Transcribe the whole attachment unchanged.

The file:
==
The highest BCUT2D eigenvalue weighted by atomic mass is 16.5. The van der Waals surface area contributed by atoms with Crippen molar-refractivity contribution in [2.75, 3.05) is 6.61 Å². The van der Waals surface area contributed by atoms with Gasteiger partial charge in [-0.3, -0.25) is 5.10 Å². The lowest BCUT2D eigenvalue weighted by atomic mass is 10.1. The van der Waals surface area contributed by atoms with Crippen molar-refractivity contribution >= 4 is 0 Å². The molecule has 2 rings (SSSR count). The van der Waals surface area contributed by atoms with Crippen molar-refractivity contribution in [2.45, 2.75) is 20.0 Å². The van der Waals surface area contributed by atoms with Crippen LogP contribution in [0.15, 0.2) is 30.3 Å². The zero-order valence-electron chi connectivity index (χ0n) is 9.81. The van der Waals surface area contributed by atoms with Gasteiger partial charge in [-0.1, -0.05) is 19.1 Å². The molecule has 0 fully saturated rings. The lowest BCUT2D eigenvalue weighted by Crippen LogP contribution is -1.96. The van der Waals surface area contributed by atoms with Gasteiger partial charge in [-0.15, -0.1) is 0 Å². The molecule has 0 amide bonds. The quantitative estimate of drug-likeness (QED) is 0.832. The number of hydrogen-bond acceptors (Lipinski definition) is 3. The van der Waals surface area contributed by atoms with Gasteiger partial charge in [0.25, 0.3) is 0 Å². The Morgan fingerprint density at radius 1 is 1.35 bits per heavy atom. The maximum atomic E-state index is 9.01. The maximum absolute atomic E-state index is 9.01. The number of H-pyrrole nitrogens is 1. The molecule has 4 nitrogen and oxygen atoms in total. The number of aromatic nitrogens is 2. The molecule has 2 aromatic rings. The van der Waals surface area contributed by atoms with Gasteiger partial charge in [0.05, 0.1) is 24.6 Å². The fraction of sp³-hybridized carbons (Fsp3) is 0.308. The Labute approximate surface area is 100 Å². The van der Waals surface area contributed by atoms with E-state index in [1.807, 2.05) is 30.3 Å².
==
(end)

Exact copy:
The highest BCUT2D eigenvalue weighted by atomic mass is 16.5. The van der Waals surface area contributed by atoms with Crippen molar-refractivity contribution in [2.75, 3.05) is 6.61 Å². The van der Waals surface area contributed by atoms with Gasteiger partial charge in [-0.3, -0.25) is 5.10 Å². The lowest BCUT2D eigenvalue weighted by atomic mass is 10.1. The van der Waals surface area contributed by atoms with Crippen molar-refractivity contribution >= 4 is 0 Å². The molecule has 2 rings (SSSR count). The van der Waals surface area contributed by atoms with Crippen molar-refractivity contribution in [2.45, 2.75) is 20.0 Å². The van der Waals surface area contributed by atoms with Crippen LogP contribution in [0.15, 0.2) is 30.3 Å². The zero-order valence-electron chi connectivity index (χ0n) is 9.81. The van der Waals surface area contributed by atoms with Gasteiger partial charge in [-0.1, -0.05) is 19.1 Å². The molecule has 0 fully saturated rings. The lowest BCUT2D eigenvalue weighted by Crippen LogP contribution is -1.96. The van der Waals surface area contributed by atoms with Gasteiger partial charge in [-0.15, -0.1) is 0 Å². The molecule has 0 amide bonds. The quantitative estimate of drug-likeness (QED) is 0.832. The number of hydrogen-bond acceptors (Lipinski definition) is 3. The van der Waals surface area contributed by atoms with Gasteiger partial charge in [0.25, 0.3) is 0 Å². The Morgan fingerprint density at radius 1 is 1.35 bits per heavy atom. The maximum atomic E-state index is 9.01. The maximum absolute atomic E-state index is 9.01. The number of H-pyrrole nitrogens is 1. The molecule has 4 nitrogen and oxygen atoms in total. The number of aromatic nitrogens is 2. The molecule has 2 aromatic rings. The van der Waals surface area contributed by atoms with Gasteiger partial charge in [0.05, 0.1) is 24.6 Å². The fraction of sp³-hybridized carbons (Fsp3) is 0.308. The Labute approximate surface area is 100 Å². The van der Waals surface area contributed by atoms with E-state index in [1.807, 2.05) is 30.3 Å².